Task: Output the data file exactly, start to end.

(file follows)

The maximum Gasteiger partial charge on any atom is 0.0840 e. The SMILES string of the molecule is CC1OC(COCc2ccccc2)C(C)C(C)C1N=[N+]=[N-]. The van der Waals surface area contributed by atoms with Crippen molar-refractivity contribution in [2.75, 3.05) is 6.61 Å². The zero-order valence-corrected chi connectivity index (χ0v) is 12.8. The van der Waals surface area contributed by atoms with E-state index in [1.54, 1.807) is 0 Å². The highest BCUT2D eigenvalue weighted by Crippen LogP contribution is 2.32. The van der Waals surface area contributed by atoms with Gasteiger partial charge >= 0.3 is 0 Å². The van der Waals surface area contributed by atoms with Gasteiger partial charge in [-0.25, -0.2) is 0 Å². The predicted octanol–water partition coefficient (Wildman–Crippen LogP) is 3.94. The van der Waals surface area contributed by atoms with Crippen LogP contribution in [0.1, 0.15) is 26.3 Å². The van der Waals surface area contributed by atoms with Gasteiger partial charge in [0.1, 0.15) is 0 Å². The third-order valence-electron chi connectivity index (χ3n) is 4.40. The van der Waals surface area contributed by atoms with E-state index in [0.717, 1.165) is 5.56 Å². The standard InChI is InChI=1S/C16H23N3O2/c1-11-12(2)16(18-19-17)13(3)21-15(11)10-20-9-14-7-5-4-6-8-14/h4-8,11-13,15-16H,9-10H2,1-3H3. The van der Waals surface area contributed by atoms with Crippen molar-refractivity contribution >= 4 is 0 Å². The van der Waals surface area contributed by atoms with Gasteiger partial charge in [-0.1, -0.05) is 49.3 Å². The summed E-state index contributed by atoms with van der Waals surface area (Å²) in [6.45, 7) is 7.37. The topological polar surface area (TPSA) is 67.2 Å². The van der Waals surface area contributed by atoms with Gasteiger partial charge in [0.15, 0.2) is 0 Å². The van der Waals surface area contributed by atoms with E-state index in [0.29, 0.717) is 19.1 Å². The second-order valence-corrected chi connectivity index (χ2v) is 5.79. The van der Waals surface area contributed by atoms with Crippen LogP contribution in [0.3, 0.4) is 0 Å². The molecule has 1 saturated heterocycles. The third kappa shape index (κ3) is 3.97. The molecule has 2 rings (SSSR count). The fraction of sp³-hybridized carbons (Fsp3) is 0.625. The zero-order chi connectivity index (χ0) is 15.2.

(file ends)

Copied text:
The maximum Gasteiger partial charge on any atom is 0.0840 e. The SMILES string of the molecule is CC1OC(COCc2ccccc2)C(C)C(C)C1N=[N+]=[N-]. The van der Waals surface area contributed by atoms with Crippen molar-refractivity contribution in [2.75, 3.05) is 6.61 Å². The zero-order valence-corrected chi connectivity index (χ0v) is 12.8. The van der Waals surface area contributed by atoms with E-state index in [1.54, 1.807) is 0 Å². The highest BCUT2D eigenvalue weighted by Crippen LogP contribution is 2.32. The van der Waals surface area contributed by atoms with Gasteiger partial charge >= 0.3 is 0 Å². The van der Waals surface area contributed by atoms with Gasteiger partial charge in [-0.25, -0.2) is 0 Å². The predicted octanol–water partition coefficient (Wildman–Crippen LogP) is 3.94. The van der Waals surface area contributed by atoms with Crippen LogP contribution in [0.1, 0.15) is 26.3 Å². The van der Waals surface area contributed by atoms with Gasteiger partial charge in [0.1, 0.15) is 0 Å². The third-order valence-electron chi connectivity index (χ3n) is 4.40. The van der Waals surface area contributed by atoms with E-state index in [0.717, 1.165) is 5.56 Å². The standard InChI is InChI=1S/C16H23N3O2/c1-11-12(2)16(18-19-17)13(3)21-15(11)10-20-9-14-7-5-4-6-8-14/h4-8,11-13,15-16H,9-10H2,1-3H3. The van der Waals surface area contributed by atoms with Crippen molar-refractivity contribution >= 4 is 0 Å². The van der Waals surface area contributed by atoms with Gasteiger partial charge in [-0.1, -0.05) is 49.3 Å². The summed E-state index contributed by atoms with van der Waals surface area (Å²) in [6.45, 7) is 7.37. The topological polar surface area (TPSA) is 67.2 Å². The van der Waals surface area contributed by atoms with Gasteiger partial charge in [0.15, 0.2) is 0 Å². The van der Waals surface area contributed by atoms with E-state index in [0.29, 0.717) is 19.1 Å². The second-order valence-corrected chi connectivity index (χ2v) is 5.79. The van der Waals surface area contributed by atoms with Crippen LogP contribution in [0.3, 0.4) is 0 Å². The molecule has 1 saturated heterocycles. The third kappa shape index (κ3) is 3.97. The molecule has 2 rings (SSSR count). The fraction of sp³-hybridized carbons (Fsp3) is 0.625. The zero-order chi connectivity index (χ0) is 15.2.